For the liquid, I used 4 ounces of apple juice and 4 ounces of milk. It would have worked just as well to use all apple juice, or any other fruit juice. For that matter, coconut milk would make an excellent substitution if you want to avoid dairy. To the milk and juice I added two large eggs and one very ripe banana and mixed everything thoroughly.

When you're making a quick bread, the general procedure is to whisk the dry ingredients together, then whisk the wet ingredients together, then mix the dry into the wet, adding nuts at that point. If you're working with coconut flour, be very careful to do a thorough job of whisking the dry ingredients together or you'll end up with lumps of coconut flour in the batter.

I poured the dry ingredients into the wet, mixed until the batter formed, then added toasted pecan pieces. The batter went into a buttered loaf pan, then into a pre-heated 350°F/180°C oven to bake for about 40-50 minutes.

About thirty minutes into baking, I took a peek and everything looked fine. That's when I noticed the bowl of melted butter sitting on the counter. Oops! I was supposed to have added melted butter to the liquids, but I forgot. Since this was an experimental quick bread I decided to just let it finish baking.

Quick Bread 2The texture of the bread is pretty good, although it's a bit more fragile than a similar bread made with wheat flour, and the crumb is finer, probably because of the rice flours. It's also lighter than the last batch of banana bread I made, almost certainly because it's quite low in fat. The only fats in this bread are those found in the eggs and milk. So, here's the recipe for what I made.

Gluten-Free Banana Bread
2 ounces coconut flour
3 ounces white rice flour
3 ounces brown rice flour
¼ cup sugar
pinch allspice
½ teaspoon cinnamon
freshly ground nutmeg to taste
4 ounces apple juice
4 ounces whole milk
4 ounces egg (2 large eggs)

I'm not satisfied yet, which is why this is Round 1. I want to refine this until I have a satisfactory basic quick bread that a gluten-intolerant vegan can love, but that no one else realizes is gluten-free and vegan!

September 9, 2009

BLT From Scratch

BLT 1

The challenge: make a BLT from scratch by growing the tomato, growing the lettuce, curing the bacon, baking the bread, and making the mayonnaise. The result: a delicious sandwich that took all summer to make but was worth the wait!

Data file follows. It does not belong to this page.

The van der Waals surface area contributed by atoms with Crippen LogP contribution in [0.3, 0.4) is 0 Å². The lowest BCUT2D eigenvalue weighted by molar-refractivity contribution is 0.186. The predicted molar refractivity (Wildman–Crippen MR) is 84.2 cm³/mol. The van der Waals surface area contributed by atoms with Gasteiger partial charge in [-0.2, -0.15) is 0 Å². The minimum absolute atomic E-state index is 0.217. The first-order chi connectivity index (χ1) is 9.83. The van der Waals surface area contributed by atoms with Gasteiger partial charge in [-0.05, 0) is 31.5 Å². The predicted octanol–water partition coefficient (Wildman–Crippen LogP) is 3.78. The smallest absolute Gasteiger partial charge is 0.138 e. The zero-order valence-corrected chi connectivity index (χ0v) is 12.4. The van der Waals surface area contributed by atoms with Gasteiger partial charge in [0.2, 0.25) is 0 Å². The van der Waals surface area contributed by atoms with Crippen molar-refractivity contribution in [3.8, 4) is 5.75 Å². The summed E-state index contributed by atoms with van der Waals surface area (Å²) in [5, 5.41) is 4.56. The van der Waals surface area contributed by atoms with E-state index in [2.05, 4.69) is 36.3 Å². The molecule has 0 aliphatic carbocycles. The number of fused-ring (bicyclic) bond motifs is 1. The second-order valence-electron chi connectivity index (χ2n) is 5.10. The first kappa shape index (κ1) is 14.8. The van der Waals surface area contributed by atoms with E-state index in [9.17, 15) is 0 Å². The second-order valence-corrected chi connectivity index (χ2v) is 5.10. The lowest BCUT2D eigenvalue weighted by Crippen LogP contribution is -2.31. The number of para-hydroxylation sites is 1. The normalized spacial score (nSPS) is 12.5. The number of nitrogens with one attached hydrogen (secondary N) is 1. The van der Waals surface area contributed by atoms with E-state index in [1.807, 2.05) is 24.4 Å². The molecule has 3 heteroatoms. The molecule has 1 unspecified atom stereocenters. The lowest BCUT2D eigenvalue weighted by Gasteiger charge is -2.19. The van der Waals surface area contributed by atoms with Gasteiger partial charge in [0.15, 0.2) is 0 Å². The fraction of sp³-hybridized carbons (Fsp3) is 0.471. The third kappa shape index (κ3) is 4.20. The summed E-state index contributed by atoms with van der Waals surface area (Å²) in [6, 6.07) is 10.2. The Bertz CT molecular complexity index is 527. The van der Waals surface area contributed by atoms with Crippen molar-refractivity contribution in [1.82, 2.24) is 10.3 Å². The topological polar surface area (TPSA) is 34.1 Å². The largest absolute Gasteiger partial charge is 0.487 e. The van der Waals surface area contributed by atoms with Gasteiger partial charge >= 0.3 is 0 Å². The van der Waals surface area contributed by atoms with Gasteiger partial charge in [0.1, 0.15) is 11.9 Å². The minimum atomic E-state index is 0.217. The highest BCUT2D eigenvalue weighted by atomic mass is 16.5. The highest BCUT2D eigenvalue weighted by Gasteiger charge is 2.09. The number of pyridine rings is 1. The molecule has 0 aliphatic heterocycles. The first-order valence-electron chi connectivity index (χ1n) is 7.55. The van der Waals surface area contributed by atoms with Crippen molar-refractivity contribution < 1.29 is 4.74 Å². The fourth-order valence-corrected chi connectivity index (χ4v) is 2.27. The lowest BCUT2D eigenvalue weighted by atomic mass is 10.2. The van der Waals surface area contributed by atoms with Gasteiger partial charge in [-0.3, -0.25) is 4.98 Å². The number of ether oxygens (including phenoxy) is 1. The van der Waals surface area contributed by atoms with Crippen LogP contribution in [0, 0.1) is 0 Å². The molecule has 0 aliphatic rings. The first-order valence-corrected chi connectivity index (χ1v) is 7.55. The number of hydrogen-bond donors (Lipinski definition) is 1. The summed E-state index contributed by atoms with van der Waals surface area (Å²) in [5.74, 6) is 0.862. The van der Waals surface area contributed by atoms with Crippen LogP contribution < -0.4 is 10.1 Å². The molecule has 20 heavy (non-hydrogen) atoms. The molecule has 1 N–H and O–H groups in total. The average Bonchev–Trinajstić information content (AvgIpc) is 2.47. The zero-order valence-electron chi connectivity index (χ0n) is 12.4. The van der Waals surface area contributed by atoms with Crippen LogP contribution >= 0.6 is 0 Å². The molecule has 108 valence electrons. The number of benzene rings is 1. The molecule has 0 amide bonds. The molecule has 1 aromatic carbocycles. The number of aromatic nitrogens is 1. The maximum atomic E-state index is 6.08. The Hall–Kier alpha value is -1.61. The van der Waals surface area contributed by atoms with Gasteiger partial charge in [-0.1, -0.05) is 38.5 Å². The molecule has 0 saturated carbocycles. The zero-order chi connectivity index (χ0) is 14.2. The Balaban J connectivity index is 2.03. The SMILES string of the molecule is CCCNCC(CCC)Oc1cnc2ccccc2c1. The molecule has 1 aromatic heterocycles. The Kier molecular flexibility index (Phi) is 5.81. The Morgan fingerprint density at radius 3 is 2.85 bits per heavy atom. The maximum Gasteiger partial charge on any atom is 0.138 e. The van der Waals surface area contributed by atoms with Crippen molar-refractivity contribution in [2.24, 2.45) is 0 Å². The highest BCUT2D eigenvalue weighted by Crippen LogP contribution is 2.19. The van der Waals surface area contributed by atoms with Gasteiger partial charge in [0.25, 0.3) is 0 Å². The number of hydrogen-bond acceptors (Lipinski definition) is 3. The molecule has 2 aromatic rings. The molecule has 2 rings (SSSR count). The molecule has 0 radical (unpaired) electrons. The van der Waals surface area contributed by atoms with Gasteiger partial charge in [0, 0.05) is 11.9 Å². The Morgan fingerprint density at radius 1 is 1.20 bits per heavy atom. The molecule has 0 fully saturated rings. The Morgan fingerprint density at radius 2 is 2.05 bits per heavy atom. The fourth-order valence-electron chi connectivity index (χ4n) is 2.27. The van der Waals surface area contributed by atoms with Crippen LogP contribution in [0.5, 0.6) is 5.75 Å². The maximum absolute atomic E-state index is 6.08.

The Components

The lettuce is a mix of several varieties. The tomatoes include beefsteak and green zebra. Due to a combination of weak soil, too much shade, and too little summer sun in the Pacific Northwest, the tomato crop in my garden was unfortunately small. Tasty, though. The bacon was straight-forward--I smoked it lightly with applewood. The mayonnaise includes some whole grain mustard. And then there's the bread.

BLT 5

The bread has been the most interesting part of the challenge for me. I've tweaked bread all summer long, looking for an elusive flavor, all the while working from Ruhlman's ratio of 20 ounces of flour, 12 ounces of water, 2 teaspoons of salt, and 1 teaspoon of active dry yeast. I've finally gotten really close to what I want.

First, I put 1-2 tablespoons of wheat berries into a cup of water to soak overnight. Meanwhile, I mixed an ounce (or so) each of millet, oat, semolina, whole wheat, and light rye flours with enough unbleached bread flour to come to 16 total ounces. I proofed a generous ½ teaspoon of active dry yeast in a cup of warm water, then added that and another ½ cup of water to the flour mixture along with a tablespoon of honey, mixed well, and let it grow. Once the pre-dough showed good signs of life, I put it into the refrigerator for overnight fermentation.

The next day, I took the pre-dough out of the refrigerator and let it come to room temperature while I cooked the wheat berries for about an hour, until they began to crack open. Then I drained the berries and added them to the pre-dough along with ½ cup toasted pecans, 4 ounces of unbleached bread flour, 2 teaspoons of fleur de sel, a tablespoon of extra virgin olive oil, and six cloves of garlic confit. I used the trusty stand mixer to knead the dough for about ten minutes, then covered it and let it rise until doubled. Finally, I punched it down, formed it, let it proof, then baked it.

This was a fun and rewarding challenge. The sandwich was juicy and very tasty. I've learned a lot, and have even convinced a friend to cure her own bacon rather than buy it!

Now, is anyone up for Mac 'n Cheese from scratch?

September 8, 2009

Crêpes au Cerises

Crepes Cerise 2